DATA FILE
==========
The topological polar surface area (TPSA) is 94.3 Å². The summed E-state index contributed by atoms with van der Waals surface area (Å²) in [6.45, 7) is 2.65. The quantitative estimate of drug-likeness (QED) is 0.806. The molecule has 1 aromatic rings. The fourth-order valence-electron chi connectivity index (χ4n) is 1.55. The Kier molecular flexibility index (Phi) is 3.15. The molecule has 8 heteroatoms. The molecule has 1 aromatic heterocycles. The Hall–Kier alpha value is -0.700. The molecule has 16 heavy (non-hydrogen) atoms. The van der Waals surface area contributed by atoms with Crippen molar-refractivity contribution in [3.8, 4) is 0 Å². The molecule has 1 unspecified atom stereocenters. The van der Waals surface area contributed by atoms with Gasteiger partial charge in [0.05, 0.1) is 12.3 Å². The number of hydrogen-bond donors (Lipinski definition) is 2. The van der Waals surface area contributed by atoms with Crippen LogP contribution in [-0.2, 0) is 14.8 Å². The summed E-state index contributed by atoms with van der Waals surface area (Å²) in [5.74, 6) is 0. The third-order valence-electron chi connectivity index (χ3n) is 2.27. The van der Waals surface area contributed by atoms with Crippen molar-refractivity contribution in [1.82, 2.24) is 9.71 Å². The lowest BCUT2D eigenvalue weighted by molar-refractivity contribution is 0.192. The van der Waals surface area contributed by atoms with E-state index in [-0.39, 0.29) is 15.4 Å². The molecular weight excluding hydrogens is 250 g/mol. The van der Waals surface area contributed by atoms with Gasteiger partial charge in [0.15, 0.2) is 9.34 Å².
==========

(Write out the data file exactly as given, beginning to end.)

The topological polar surface area (TPSA) is 94.3 Å². The summed E-state index contributed by atoms with van der Waals surface area (Å²) in [6.45, 7) is 2.65. The quantitative estimate of drug-likeness (QED) is 0.806. The molecule has 1 aromatic rings. The fourth-order valence-electron chi connectivity index (χ4n) is 1.55. The Kier molecular flexibility index (Phi) is 3.15. The molecule has 8 heteroatoms. The molecule has 1 aromatic heterocycles. The Hall–Kier alpha value is -0.700. The molecule has 16 heavy (non-hydrogen) atoms. The van der Waals surface area contributed by atoms with Crippen molar-refractivity contribution in [3.8, 4) is 0 Å². The molecule has 1 unspecified atom stereocenters. The van der Waals surface area contributed by atoms with Gasteiger partial charge in [0.05, 0.1) is 12.3 Å². The number of hydrogen-bond donors (Lipinski definition) is 2. The van der Waals surface area contributed by atoms with Crippen LogP contribution in [-0.2, 0) is 14.8 Å². The summed E-state index contributed by atoms with van der Waals surface area (Å²) in [5.74, 6) is 0. The third-order valence-electron chi connectivity index (χ3n) is 2.27. The van der Waals surface area contributed by atoms with Crippen molar-refractivity contribution in [1.82, 2.24) is 9.71 Å². The lowest BCUT2D eigenvalue weighted by molar-refractivity contribution is 0.192. The van der Waals surface area contributed by atoms with E-state index in [-0.39, 0.29) is 15.4 Å². The molecular weight excluding hydrogens is 250 g/mol. The van der Waals surface area contributed by atoms with Gasteiger partial charge in [0.15, 0.2) is 9.34 Å².